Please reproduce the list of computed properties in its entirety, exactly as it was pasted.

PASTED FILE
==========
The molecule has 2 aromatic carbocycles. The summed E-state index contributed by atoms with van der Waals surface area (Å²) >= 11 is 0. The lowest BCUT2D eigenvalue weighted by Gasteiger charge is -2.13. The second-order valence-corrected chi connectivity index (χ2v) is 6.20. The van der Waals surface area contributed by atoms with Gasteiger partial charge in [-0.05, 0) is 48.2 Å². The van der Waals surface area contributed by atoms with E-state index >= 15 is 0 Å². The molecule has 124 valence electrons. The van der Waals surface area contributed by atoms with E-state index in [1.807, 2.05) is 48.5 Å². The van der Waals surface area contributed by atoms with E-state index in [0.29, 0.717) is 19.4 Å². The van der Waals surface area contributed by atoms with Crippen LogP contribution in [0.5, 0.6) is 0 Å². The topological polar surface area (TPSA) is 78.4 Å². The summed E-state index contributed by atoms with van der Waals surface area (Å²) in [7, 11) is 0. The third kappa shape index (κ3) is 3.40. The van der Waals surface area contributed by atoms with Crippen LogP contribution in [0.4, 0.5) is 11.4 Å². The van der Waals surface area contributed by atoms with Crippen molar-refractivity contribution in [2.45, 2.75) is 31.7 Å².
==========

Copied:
The molecule has 2 aromatic carbocycles. The summed E-state index contributed by atoms with van der Waals surface area (Å²) >= 11 is 0. The lowest BCUT2D eigenvalue weighted by Gasteiger charge is -2.13. The second-order valence-corrected chi connectivity index (χ2v) is 6.20. The van der Waals surface area contributed by atoms with Gasteiger partial charge in [-0.05, 0) is 48.2 Å². The van der Waals surface area contributed by atoms with E-state index >= 15 is 0 Å². The molecule has 124 valence electrons. The van der Waals surface area contributed by atoms with E-state index in [1.807, 2.05) is 48.5 Å². The van der Waals surface area contributed by atoms with E-state index in [0.29, 0.717) is 19.4 Å². The van der Waals surface area contributed by atoms with Crippen LogP contribution in [0.5, 0.6) is 0 Å². The topological polar surface area (TPSA) is 78.4 Å². The summed E-state index contributed by atoms with van der Waals surface area (Å²) in [7, 11) is 0. The third kappa shape index (κ3) is 3.40. The van der Waals surface area contributed by atoms with Crippen LogP contribution in [0.4, 0.5) is 11.4 Å². The van der Waals surface area contributed by atoms with Crippen molar-refractivity contribution in [2.45, 2.75) is 31.7 Å².